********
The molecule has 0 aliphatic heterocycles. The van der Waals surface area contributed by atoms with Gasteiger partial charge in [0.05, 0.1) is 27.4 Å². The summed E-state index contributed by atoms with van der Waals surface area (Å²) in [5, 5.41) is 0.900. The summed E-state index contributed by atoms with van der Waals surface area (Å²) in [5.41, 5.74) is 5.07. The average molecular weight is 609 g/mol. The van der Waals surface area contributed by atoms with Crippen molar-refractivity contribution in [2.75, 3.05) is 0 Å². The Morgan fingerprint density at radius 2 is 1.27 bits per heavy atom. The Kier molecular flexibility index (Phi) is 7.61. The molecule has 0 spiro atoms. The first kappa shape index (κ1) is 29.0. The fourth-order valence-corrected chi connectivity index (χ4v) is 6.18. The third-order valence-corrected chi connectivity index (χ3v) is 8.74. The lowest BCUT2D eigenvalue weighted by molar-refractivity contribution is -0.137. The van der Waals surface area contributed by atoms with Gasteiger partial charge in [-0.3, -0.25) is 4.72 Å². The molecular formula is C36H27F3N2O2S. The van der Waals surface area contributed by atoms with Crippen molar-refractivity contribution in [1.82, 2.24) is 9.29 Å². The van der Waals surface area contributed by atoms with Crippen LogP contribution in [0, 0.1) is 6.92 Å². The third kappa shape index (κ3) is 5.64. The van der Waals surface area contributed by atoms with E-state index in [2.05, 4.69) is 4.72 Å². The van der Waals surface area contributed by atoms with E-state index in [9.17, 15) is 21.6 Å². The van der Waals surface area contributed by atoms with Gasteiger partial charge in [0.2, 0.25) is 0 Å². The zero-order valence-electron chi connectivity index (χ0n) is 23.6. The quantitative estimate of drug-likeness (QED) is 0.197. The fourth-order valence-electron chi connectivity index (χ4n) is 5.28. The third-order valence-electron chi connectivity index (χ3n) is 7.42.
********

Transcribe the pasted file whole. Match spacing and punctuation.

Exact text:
The molecule has 0 aliphatic heterocycles. The van der Waals surface area contributed by atoms with Gasteiger partial charge in [0.05, 0.1) is 27.4 Å². The summed E-state index contributed by atoms with van der Waals surface area (Å²) in [5, 5.41) is 0.900. The summed E-state index contributed by atoms with van der Waals surface area (Å²) in [5.41, 5.74) is 5.07. The average molecular weight is 609 g/mol. The van der Waals surface area contributed by atoms with Crippen molar-refractivity contribution in [2.75, 3.05) is 0 Å². The Morgan fingerprint density at radius 2 is 1.27 bits per heavy atom. The Kier molecular flexibility index (Phi) is 7.61. The molecule has 0 spiro atoms. The first kappa shape index (κ1) is 29.0. The fourth-order valence-corrected chi connectivity index (χ4v) is 6.18. The third-order valence-corrected chi connectivity index (χ3v) is 8.74. The lowest BCUT2D eigenvalue weighted by molar-refractivity contribution is -0.137. The van der Waals surface area contributed by atoms with Gasteiger partial charge in [-0.3, -0.25) is 4.72 Å². The molecular formula is C36H27F3N2O2S. The van der Waals surface area contributed by atoms with Crippen molar-refractivity contribution in [1.82, 2.24) is 9.29 Å². The van der Waals surface area contributed by atoms with Crippen LogP contribution in [0, 0.1) is 6.92 Å². The third kappa shape index (κ3) is 5.64. The van der Waals surface area contributed by atoms with E-state index in [2.05, 4.69) is 4.72 Å². The van der Waals surface area contributed by atoms with E-state index in [9.17, 15) is 21.6 Å². The van der Waals surface area contributed by atoms with Gasteiger partial charge in [0.2, 0.25) is 0 Å². The zero-order valence-electron chi connectivity index (χ0n) is 23.6. The quantitative estimate of drug-likeness (QED) is 0.197. The fourth-order valence-electron chi connectivity index (χ4n) is 5.28. The third-order valence-electron chi connectivity index (χ3n) is 7.42.